Missouri Trade Schools, Colleges & Universities

Missouri SchoolsMissouri trade schools and career colleges can help you take charge of your future.

A vocational education could open up a whole world of career possibilities for motivated students like you. It could enable you to gain the market-ready skills sought by today's employers in less time than you might expect. That's why the hands-on programs offered by vocational colleges and trade schools in Missouri are a smart choice. They're built around industry needs and can get you ready for the workforce quickly. You can get focused training for a wide range of in-demand occupations and feel confident in your ability to achieve your career goals.

Seize this chance to develop your potential. Simply enter your zip code in the school finder below to find a nearby training program that can help you get your career going!

Top Reasons to Get Vocational Training in Missouri

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Midwest Technical Institute

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3 Top Reasons to Get Vocational Training in Missouri

Vocational Training in MissouriMissouri has a lot more to offer than just world-class barbeque and beer. With a range of expanding industries and an unemployment rate that's lower than the national average, the state can be an ideal place to train and learn. In fact, nearly 220,000 new jobs are expected to open up in Missouri between 2016 and 2026.1 That spells opportunity for career builders with the right qualifications and skills.

Here are three major reasons to get a vocational education in the Show Me State:

1. Expanding Job Opportunities

A variety of industries are set to experience strong growth in Missouri over the coming years. A few of the career areas with the rosiest outlooks include health care, construction, and technology.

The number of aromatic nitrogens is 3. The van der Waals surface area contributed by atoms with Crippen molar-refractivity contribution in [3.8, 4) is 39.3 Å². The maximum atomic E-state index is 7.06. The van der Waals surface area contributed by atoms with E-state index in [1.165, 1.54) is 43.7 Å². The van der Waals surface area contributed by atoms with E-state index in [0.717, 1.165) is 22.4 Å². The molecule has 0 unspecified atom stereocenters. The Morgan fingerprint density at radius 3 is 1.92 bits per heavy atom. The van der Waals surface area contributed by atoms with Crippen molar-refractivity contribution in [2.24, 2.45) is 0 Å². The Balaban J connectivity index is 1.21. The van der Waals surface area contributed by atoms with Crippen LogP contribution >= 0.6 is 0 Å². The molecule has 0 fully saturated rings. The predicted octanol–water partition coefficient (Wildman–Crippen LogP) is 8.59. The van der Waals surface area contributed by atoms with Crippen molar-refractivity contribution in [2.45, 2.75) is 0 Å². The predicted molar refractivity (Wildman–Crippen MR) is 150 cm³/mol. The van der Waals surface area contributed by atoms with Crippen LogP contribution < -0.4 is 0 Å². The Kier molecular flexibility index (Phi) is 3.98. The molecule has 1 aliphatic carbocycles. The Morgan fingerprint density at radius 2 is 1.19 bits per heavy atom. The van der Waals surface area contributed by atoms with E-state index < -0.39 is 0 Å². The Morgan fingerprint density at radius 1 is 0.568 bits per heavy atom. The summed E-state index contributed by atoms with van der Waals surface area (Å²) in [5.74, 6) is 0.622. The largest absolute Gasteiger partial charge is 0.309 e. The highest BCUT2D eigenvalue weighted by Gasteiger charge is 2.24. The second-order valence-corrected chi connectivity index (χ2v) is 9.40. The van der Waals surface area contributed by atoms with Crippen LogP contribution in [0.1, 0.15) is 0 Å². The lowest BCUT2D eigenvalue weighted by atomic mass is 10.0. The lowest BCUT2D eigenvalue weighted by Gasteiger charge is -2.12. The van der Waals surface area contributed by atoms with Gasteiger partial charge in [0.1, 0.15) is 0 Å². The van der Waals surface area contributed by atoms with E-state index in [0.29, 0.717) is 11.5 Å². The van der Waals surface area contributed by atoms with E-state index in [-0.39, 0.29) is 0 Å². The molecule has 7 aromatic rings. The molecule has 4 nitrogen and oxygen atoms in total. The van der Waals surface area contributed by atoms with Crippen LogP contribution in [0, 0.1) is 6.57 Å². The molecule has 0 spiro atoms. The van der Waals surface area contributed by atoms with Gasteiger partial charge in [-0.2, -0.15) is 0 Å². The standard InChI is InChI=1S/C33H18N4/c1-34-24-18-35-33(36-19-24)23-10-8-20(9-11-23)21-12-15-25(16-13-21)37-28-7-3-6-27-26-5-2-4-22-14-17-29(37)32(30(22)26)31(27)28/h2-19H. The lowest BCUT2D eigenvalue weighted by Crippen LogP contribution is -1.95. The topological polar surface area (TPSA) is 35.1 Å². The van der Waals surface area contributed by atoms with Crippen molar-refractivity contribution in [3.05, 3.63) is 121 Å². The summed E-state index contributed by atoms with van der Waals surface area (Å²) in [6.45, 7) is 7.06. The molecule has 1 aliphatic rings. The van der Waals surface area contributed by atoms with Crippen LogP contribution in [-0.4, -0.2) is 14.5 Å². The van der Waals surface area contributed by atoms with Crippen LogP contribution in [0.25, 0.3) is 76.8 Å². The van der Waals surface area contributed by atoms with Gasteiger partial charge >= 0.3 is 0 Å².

Health Care

Supporting people's physical well-being is a major growth industry in Missouri. In fact, the top two fastest-growing occupations in the state are in the health care sector.1 And opportunities will continue to multiply as the population ages and requires more care. By 2030, more than one-fifth of Missourians are expected to be 65 or older.2

So it's hardly surprising that health care workers are expected to be in big demand. Home health care services alone are projected to grow more than 38 percent between 2016 and 2026. Hospitals, outpatient care centers, and dental offices are all expected to see double-digit employment growth during that time.1

Check out the following health careers that are projected to see solid growth in Missouri in the years ahead. (Percentages represent job growth rates between 2016 and 2026; salary figures are median annual wages from 2017).1

  • Home health aides—34.5 percent / $22,420
  • Occupational therapy assistants—22.5 percent / $57,520
  • Massage therapists—21.6 percent / $36,140
  • Medical assistants—17.2 percent / $31,060
  • Phlebotomists—14.7 percent / $31,010
  • Dental assistants—14.3 percent / $36,310
  • Pharmacy technicians—14 percent / $29,340